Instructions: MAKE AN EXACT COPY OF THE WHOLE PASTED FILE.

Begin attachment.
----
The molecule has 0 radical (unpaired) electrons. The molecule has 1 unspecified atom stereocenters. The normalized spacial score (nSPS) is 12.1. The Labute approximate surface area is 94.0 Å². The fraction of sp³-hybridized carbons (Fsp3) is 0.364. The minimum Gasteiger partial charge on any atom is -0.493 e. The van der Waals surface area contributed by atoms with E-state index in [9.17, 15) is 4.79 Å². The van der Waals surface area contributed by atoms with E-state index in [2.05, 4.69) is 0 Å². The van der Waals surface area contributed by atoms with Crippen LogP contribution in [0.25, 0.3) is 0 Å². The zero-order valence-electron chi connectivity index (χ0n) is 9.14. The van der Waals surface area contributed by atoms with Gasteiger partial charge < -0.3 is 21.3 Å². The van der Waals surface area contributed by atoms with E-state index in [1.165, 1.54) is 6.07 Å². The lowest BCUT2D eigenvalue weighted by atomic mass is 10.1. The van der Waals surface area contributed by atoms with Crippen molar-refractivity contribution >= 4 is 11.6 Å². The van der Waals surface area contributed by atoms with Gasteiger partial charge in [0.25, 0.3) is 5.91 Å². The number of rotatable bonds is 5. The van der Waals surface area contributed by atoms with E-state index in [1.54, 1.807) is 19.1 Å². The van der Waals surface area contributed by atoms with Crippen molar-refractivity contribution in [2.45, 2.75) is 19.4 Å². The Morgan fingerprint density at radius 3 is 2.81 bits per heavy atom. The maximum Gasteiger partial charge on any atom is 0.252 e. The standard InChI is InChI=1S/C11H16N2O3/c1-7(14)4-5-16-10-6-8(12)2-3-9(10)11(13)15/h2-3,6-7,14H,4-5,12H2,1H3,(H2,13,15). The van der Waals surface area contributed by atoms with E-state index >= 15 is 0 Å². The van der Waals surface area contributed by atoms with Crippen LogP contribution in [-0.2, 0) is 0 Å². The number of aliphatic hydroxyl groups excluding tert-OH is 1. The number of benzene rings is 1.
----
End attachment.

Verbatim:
The molecule has 0 radical (unpaired) electrons. The molecule has 1 unspecified atom stereocenters. The normalized spacial score (nSPS) is 12.1. The Labute approximate surface area is 94.0 Å². The fraction of sp³-hybridized carbons (Fsp3) is 0.364. The minimum Gasteiger partial charge on any atom is -0.493 e. The van der Waals surface area contributed by atoms with E-state index in [9.17, 15) is 4.79 Å². The van der Waals surface area contributed by atoms with E-state index in [2.05, 4.69) is 0 Å². The van der Waals surface area contributed by atoms with Crippen LogP contribution in [0.25, 0.3) is 0 Å². The zero-order valence-electron chi connectivity index (χ0n) is 9.14. The van der Waals surface area contributed by atoms with Gasteiger partial charge < -0.3 is 21.3 Å². The van der Waals surface area contributed by atoms with E-state index in [1.165, 1.54) is 6.07 Å². The lowest BCUT2D eigenvalue weighted by atomic mass is 10.1. The van der Waals surface area contributed by atoms with Crippen molar-refractivity contribution >= 4 is 11.6 Å². The van der Waals surface area contributed by atoms with Gasteiger partial charge in [0.25, 0.3) is 5.91 Å². The number of rotatable bonds is 5. The van der Waals surface area contributed by atoms with E-state index in [1.54, 1.807) is 19.1 Å². The van der Waals surface area contributed by atoms with Crippen molar-refractivity contribution in [2.45, 2.75) is 19.4 Å². The Morgan fingerprint density at radius 3 is 2.81 bits per heavy atom. The maximum Gasteiger partial charge on any atom is 0.252 e. The standard InChI is InChI=1S/C11H16N2O3/c1-7(14)4-5-16-10-6-8(12)2-3-9(10)11(13)15/h2-3,6-7,14H,4-5,12H2,1H3,(H2,13,15). The van der Waals surface area contributed by atoms with E-state index >= 15 is 0 Å². The van der Waals surface area contributed by atoms with Crippen LogP contribution in [-0.2, 0) is 0 Å². The number of aliphatic hydroxyl groups excluding tert-OH is 1. The number of benzene rings is 1.